Euromoney’s risk survey successfully predicted the move to investment grade for the Philippines in 2013, and it is once again highlighting other sovereign borrowers – in particular Hungary and Paraguay – with prospects for a similar upgrade.
|Paraguay is blooming in more ways than just its national tree, the lapacho|
Three years ago, in line with its score trend in Euromoney’s survey, the Philippines achieved investment-grade status from all three rating agencies when Moody’s finally moved in line with Fitch and S&P.
The survey signalled a Filipino upgrade was long overdue due to its solid growth fundamentals, fiscal consolidation, strong external balances, political stability and good governance.
These features were highlighted in an array of ameliorating risk indicators for two years, taking the sovereign to the top of the fourth of ECR’s five tiered groups.
Its upward score trend was signalling stronger creditworthiness compared to no fewer than six investment-grade borrowers, namely Latvia, Romania, Namibia, Kazakhstan, Morocco and Azerbaijan, listed in descending order.
The suggestion this would see the Philippines soon rise into tier three – commensurate with investment grade – was subsequently proven correct.
The question now is whether there are any other sub-investment grades which can similarly make the leap.
The task of finding the next investment-grade sovereign issuer is complicated by the conflicting opinions among the rating agencies over the various aspects of risk – be they economic, political or structural.
No methodology is infallible, but Euromoney’s crowdsourcing approach has developed a reputation as an important early warning system, alerting its users to changing risk patterns, and often unearthing interesting anomalies in the views of the credit rating agencies.
The survey utilizes the opinions of more than 400 economists and political risk experts to calculate a total risk score out of 100 points. It is updated quarterly, ranks 186 countries, and collates them into five tiered categories based on their risk scores, where tier one contains the safest triple-A sovereigns and tier five the world’s worst default risks.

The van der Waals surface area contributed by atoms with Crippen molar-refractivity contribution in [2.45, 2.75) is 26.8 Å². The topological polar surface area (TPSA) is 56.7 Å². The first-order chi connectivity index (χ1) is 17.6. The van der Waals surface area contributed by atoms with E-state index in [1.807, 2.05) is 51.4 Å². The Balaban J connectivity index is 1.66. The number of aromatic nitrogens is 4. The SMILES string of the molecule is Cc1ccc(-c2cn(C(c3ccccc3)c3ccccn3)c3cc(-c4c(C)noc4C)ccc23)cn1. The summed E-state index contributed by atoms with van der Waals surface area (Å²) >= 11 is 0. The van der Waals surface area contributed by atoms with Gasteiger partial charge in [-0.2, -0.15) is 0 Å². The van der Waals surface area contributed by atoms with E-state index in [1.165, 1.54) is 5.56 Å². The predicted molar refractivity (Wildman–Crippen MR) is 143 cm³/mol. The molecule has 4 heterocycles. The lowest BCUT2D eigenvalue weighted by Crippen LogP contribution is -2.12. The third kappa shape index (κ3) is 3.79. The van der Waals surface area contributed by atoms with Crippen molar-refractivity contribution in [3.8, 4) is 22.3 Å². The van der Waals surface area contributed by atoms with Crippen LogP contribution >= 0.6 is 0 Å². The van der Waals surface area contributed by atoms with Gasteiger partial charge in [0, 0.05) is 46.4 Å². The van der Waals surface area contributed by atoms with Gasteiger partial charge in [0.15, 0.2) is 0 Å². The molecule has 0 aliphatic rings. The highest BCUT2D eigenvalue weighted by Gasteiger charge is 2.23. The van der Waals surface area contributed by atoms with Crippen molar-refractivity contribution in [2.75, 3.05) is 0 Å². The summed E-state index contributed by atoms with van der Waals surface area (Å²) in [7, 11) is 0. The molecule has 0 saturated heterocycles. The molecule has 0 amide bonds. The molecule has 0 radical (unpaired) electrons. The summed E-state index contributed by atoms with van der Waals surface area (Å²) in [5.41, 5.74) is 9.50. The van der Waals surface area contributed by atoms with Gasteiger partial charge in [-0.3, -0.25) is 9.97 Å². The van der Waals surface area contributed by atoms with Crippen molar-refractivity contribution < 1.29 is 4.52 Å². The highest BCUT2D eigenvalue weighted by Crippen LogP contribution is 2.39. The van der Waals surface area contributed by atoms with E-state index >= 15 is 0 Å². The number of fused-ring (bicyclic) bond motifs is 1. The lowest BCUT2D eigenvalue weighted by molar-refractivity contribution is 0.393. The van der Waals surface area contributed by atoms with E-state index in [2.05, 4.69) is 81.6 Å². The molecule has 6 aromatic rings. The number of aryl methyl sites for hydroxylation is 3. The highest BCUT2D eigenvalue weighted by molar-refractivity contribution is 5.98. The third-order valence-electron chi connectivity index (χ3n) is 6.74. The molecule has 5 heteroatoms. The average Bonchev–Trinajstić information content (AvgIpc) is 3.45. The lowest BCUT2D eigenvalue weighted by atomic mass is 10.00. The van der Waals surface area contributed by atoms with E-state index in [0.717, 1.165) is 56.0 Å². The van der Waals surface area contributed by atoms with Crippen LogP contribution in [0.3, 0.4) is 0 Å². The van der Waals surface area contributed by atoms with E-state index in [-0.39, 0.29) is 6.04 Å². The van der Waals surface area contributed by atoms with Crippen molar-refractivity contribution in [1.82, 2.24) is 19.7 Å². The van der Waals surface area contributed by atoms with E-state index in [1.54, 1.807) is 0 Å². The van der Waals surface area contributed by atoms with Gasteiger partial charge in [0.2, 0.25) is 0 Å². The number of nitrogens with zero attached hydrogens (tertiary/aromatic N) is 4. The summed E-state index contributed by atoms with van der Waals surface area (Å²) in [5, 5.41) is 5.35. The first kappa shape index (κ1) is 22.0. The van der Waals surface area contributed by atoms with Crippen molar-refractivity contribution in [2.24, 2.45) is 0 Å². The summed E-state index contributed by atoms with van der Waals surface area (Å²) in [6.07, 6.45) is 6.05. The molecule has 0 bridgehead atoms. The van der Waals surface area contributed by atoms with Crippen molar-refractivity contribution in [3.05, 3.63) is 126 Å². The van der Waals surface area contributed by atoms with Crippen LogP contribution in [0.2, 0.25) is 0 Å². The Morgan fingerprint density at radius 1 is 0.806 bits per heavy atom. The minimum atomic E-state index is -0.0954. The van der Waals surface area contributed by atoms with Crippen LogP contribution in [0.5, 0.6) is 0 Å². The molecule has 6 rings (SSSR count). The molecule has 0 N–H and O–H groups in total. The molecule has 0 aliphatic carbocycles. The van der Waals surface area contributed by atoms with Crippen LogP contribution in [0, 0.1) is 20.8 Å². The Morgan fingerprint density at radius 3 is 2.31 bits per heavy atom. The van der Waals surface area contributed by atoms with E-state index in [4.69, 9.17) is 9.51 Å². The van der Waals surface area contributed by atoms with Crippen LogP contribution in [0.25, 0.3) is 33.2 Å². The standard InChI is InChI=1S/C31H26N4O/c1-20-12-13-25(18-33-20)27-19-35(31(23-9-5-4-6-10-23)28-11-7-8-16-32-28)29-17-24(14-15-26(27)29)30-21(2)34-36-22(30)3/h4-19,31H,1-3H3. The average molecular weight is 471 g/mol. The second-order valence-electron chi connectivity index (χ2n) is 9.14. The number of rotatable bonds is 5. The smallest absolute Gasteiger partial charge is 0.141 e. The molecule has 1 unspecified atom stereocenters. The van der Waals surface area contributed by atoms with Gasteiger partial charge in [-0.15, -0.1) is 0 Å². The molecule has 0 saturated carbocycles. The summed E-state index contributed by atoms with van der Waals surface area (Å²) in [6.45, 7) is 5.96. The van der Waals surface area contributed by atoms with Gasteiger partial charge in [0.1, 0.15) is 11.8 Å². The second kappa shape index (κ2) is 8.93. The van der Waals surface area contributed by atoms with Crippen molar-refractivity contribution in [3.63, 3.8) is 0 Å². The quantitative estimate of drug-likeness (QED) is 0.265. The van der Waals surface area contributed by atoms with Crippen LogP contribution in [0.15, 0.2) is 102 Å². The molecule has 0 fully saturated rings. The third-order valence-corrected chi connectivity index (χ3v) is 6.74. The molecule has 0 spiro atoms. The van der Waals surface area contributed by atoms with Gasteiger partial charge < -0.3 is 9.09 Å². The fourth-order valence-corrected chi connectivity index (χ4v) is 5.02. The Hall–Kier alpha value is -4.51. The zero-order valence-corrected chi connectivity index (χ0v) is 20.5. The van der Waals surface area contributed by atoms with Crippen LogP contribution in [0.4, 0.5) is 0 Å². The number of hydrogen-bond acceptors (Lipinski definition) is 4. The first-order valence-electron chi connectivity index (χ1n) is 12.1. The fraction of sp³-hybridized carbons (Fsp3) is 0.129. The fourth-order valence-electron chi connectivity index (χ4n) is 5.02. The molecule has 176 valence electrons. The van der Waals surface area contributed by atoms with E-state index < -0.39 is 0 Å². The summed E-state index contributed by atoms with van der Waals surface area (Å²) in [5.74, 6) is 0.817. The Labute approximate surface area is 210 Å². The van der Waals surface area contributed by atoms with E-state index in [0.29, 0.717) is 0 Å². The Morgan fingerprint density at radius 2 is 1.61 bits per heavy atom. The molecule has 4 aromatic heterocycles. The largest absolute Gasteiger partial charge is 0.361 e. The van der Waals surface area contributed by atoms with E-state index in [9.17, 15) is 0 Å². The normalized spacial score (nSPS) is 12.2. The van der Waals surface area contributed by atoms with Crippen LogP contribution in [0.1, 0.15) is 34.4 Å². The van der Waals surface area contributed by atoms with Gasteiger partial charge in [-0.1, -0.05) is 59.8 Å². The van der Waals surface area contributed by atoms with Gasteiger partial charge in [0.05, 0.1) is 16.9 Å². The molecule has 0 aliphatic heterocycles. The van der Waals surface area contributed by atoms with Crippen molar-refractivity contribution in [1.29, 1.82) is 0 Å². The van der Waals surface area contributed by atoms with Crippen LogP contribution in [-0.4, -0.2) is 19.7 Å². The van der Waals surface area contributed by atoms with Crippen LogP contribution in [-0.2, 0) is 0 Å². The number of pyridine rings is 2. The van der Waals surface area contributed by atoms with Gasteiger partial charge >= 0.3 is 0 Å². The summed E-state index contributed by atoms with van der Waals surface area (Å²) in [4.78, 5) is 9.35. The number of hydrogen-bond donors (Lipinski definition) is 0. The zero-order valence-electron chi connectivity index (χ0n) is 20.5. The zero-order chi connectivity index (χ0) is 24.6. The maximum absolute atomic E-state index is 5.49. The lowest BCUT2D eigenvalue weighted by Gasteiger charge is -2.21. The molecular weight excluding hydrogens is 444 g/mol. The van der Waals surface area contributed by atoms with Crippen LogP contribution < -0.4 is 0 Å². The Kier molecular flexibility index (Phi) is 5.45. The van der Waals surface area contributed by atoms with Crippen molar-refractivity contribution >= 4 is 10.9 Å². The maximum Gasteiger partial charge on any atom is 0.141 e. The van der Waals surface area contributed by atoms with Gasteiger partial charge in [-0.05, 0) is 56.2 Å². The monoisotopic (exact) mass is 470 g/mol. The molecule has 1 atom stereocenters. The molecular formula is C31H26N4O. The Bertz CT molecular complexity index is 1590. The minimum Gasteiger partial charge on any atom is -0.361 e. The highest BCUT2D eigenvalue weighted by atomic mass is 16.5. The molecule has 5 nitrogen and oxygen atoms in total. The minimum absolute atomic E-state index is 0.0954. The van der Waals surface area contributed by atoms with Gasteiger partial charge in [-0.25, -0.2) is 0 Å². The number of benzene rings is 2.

Trend movements in ECR scores have predicted the changes in ratings in many countries worldwide, both before and after the global financial crisis in 2008, and in both directions too.
Indeed, there are numerous examples of the survey pre-empting countries losing their investment grades from one or more agencies, as Brazil, Russia and even Azerbaijan recently attest.
In light of the uncertainties affecting emerging markets and the problems in Europe linked to the debt crisis, investors might be wondering whether a new investment grade can be found.
Typically, the rating agencies differ in providing an answer.
Fitch has six candidates close to triple B investment grade, all rated BB+.
Of those, four are on a negative outlook, namely Azerbaijan, Brazil, Costa Rica and FYR Macedonia, coinciding with their declining ECR score trends.
One is stable (Portugal), matching the ratings from both Moody’s and S&P, and signalling an upgrade is not likely anytime soon, although interestingly Euromoney’s survey suggests it should be.
Portugal is comfortably within ECR’s tier three, and is ranking higher than many investment-grade sovereigns, in 53rd spot out of 186 countries surveyed.
Cyprus, another sub-investment grade, is 50th in the survey. Both countries are now tackling their problems head on with reforms.
In addition to Portugal, Moody’s agrees with Fitch on Azerbaijan and Costa Rica.
It also rates Bahrain, Guatemala and Russia Ba1 (the equivalent of BB+).
Bahrain and Russia are investment grade, according to Fitch, but are on review to lose that status, and all three are negative according to Moody’s.